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User Name Thread Name Subject Posted
Ralphie The Concept of FREED Folkmusic (1216* d) RE: The Concept of FREED Folkmusic 29 Sep 10


Re-visiting this thread is like returning to a car crash. You know you shouldn't, but you can't resist it...
I'll stick to concertinas.
Conrad. Do you have any idea of the myriad of skills needed to make a fine musical instrument?
How to make a reed from a sheet of steel?
How to forge the frames into which these reeds fit?
How to use rare and expensive woods as the veneer?
How to do the delicate tracery on the ends?(Very difficult)
How to select and treat the leather needed to make the bellows?
Not forgetting a trained musical ear to tune the instrument after having built it.
You ask, Nay demand, that these two instrument makers take on apprentices.
Well. Two problems there.
Firstly. Nobody wants to put in the decades (and I mean decades) of work needed to learn all the necessary skills needed to do it.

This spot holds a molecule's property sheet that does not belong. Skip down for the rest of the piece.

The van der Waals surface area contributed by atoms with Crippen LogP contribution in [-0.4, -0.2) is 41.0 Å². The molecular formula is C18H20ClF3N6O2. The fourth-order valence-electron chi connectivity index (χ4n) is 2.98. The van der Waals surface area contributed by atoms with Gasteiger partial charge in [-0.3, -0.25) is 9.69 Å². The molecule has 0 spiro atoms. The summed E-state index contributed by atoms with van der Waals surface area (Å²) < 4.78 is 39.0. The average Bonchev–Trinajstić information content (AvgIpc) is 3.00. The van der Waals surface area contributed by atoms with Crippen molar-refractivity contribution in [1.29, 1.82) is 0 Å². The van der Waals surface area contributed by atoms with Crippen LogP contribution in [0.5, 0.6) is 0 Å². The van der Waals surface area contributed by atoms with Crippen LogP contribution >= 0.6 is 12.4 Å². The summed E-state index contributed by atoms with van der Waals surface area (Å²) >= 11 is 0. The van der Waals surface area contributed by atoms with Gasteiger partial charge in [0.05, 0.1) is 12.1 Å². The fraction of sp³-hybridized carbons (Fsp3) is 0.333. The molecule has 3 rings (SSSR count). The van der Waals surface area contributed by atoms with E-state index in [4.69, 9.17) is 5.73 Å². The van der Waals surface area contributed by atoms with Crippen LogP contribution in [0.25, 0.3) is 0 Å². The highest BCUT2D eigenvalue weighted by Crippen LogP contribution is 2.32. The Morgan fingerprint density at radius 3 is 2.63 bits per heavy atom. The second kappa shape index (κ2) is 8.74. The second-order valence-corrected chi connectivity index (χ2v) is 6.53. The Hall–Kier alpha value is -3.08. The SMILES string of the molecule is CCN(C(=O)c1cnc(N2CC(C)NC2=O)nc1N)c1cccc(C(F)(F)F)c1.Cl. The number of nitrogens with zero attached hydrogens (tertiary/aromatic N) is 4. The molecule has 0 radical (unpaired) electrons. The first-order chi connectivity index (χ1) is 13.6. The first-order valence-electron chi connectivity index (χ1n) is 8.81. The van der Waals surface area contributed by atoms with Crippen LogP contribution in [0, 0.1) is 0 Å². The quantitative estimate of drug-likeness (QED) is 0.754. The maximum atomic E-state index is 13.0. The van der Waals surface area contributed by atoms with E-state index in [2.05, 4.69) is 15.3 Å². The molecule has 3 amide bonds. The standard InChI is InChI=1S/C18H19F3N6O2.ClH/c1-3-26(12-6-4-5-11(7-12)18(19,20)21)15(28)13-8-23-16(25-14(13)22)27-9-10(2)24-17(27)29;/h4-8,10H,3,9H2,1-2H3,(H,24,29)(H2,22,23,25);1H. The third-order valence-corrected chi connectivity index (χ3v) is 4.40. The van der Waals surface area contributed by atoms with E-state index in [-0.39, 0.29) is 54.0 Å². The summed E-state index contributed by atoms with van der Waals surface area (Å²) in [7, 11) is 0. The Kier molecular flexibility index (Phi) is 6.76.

Secondly. Even if someone did, the makers would have to give up making the few commissions they have on their order books.
Steve Dickinson started many years ago working at the original Wheatstone shop,as a part time job.
He went on to own the factory (ie. Himself!)
I have been privelidged to have spent many hours in the company of Mssrs Dickinson and Dipper.
I've always come away shaking my head at the enormity of the artistry and technical brilliance of these guys.
Not to mention the years of dedication they have put in to learning their skills.
And you have the temerity to turn up with a 10 cent tin whistle and pontificate about how music should be performed?
Words fail me.


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